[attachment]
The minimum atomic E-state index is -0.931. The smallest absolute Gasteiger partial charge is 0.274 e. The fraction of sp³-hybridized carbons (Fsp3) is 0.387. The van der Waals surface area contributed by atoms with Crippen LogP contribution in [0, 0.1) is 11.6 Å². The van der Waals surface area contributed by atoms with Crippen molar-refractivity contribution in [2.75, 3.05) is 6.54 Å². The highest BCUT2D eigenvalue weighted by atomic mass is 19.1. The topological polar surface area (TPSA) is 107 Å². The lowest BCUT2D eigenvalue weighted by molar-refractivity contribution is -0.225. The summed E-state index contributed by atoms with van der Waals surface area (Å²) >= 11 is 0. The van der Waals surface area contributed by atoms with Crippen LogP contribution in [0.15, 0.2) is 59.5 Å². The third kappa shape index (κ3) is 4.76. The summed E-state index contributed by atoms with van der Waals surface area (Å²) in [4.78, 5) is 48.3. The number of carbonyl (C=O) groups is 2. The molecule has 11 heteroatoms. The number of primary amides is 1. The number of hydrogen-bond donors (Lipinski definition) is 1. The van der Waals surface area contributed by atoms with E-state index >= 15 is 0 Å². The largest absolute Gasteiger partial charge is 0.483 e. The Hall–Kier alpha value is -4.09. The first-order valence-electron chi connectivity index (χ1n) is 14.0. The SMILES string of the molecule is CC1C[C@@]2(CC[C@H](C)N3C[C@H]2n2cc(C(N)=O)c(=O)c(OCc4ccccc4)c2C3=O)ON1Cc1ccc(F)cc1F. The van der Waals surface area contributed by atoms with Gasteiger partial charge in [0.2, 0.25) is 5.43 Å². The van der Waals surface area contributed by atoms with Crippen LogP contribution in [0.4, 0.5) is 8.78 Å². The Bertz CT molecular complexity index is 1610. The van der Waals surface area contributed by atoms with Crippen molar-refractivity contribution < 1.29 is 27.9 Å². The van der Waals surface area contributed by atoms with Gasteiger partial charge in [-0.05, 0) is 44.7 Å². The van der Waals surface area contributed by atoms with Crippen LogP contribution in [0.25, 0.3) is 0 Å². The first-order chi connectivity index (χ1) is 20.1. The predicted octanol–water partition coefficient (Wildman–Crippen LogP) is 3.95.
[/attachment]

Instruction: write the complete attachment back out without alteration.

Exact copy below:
The minimum atomic E-state index is -0.931. The smallest absolute Gasteiger partial charge is 0.274 e. The fraction of sp³-hybridized carbons (Fsp3) is 0.387. The van der Waals surface area contributed by atoms with Crippen LogP contribution in [0, 0.1) is 11.6 Å². The van der Waals surface area contributed by atoms with Crippen molar-refractivity contribution in [2.75, 3.05) is 6.54 Å². The highest BCUT2D eigenvalue weighted by atomic mass is 19.1. The topological polar surface area (TPSA) is 107 Å². The lowest BCUT2D eigenvalue weighted by molar-refractivity contribution is -0.225. The summed E-state index contributed by atoms with van der Waals surface area (Å²) >= 11 is 0. The van der Waals surface area contributed by atoms with Crippen LogP contribution in [0.15, 0.2) is 59.5 Å². The third kappa shape index (κ3) is 4.76. The summed E-state index contributed by atoms with van der Waals surface area (Å²) in [4.78, 5) is 48.3. The number of carbonyl (C=O) groups is 2. The molecule has 11 heteroatoms. The number of primary amides is 1. The number of hydrogen-bond donors (Lipinski definition) is 1. The van der Waals surface area contributed by atoms with E-state index >= 15 is 0 Å². The largest absolute Gasteiger partial charge is 0.483 e. The Hall–Kier alpha value is -4.09. The first-order valence-electron chi connectivity index (χ1n) is 14.0. The SMILES string of the molecule is CC1C[C@@]2(CC[C@H](C)N3C[C@H]2n2cc(C(N)=O)c(=O)c(OCc4ccccc4)c2C3=O)ON1Cc1ccc(F)cc1F. The van der Waals surface area contributed by atoms with Gasteiger partial charge in [0.2, 0.25) is 5.43 Å². The van der Waals surface area contributed by atoms with Crippen LogP contribution in [0.4, 0.5) is 8.78 Å². The Bertz CT molecular complexity index is 1610. The van der Waals surface area contributed by atoms with Crippen molar-refractivity contribution < 1.29 is 27.9 Å². The van der Waals surface area contributed by atoms with Gasteiger partial charge in [-0.05, 0) is 44.7 Å². The van der Waals surface area contributed by atoms with Crippen LogP contribution in [0.25, 0.3) is 0 Å². The first-order chi connectivity index (χ1) is 20.1. The predicted octanol–water partition coefficient (Wildman–Crippen LogP) is 3.95.